USEREVIEW 037 (Capsule): God Damned Avalon
Paul Edward Costa
God Damned Avalon (Mosaic Press, 2020)
ISBN 978-1-77161-532-7 | 108 pp | $17.95 CAD
Paul Edward Costa’s debut flash fiction collection, God Damned Avalon, is as chock-full of switchbacks as its paradoxical title — invoking a paradise that divinity has forsaken — should lead you to expect. Earning the name of their genre, the tales in this book are lightning-quick, though the subjects they depict sometimes span centuries, the rises and falls of whole civilizations. For instance, “The Lone and Level Sands Will Stretch Far Away” (which takes its name, of course, from a line in Shelley’s ‘Ozymandias’) tells in first-person plural of a society that is endlessly endeavouring to build their cities ever higher, lest they be swallowed up by rising sands. Halfhearted promises fall from the sky, slips of paper that say, “Perhaps one day you’ll reach heaven,” though this possibility remains remote for the faceless characters. In the reference to Shelley, the earnestly ambivalent fatalism, and the epic proportions of these short, often speculative, tales, I’m reminded of another debut fiction collection from 2020 by an Ontario writer: Jeremy Colangelo’s Beneath the Statue (Now or Never Publishing). There must be something in the Great Lakes.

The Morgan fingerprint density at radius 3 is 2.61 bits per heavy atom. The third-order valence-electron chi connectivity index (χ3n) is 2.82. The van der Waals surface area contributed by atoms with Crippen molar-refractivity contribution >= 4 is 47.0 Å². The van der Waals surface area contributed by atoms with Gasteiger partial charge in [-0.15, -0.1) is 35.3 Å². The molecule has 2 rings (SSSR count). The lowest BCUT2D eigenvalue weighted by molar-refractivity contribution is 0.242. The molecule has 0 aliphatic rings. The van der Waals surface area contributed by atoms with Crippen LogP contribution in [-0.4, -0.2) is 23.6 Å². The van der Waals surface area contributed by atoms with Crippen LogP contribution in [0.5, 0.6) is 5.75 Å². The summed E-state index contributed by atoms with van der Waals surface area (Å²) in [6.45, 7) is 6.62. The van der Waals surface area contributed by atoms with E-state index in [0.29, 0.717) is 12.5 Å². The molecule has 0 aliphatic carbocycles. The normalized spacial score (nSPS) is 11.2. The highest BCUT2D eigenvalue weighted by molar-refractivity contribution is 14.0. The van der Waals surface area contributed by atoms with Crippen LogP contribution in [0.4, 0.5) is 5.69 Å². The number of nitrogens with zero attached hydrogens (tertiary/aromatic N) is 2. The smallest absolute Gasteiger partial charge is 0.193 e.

Try “Green Martyrdom,” which should give you ample sense of the erratically allegorical and ambiguously sinister self-reflexivity of Costa’s prose.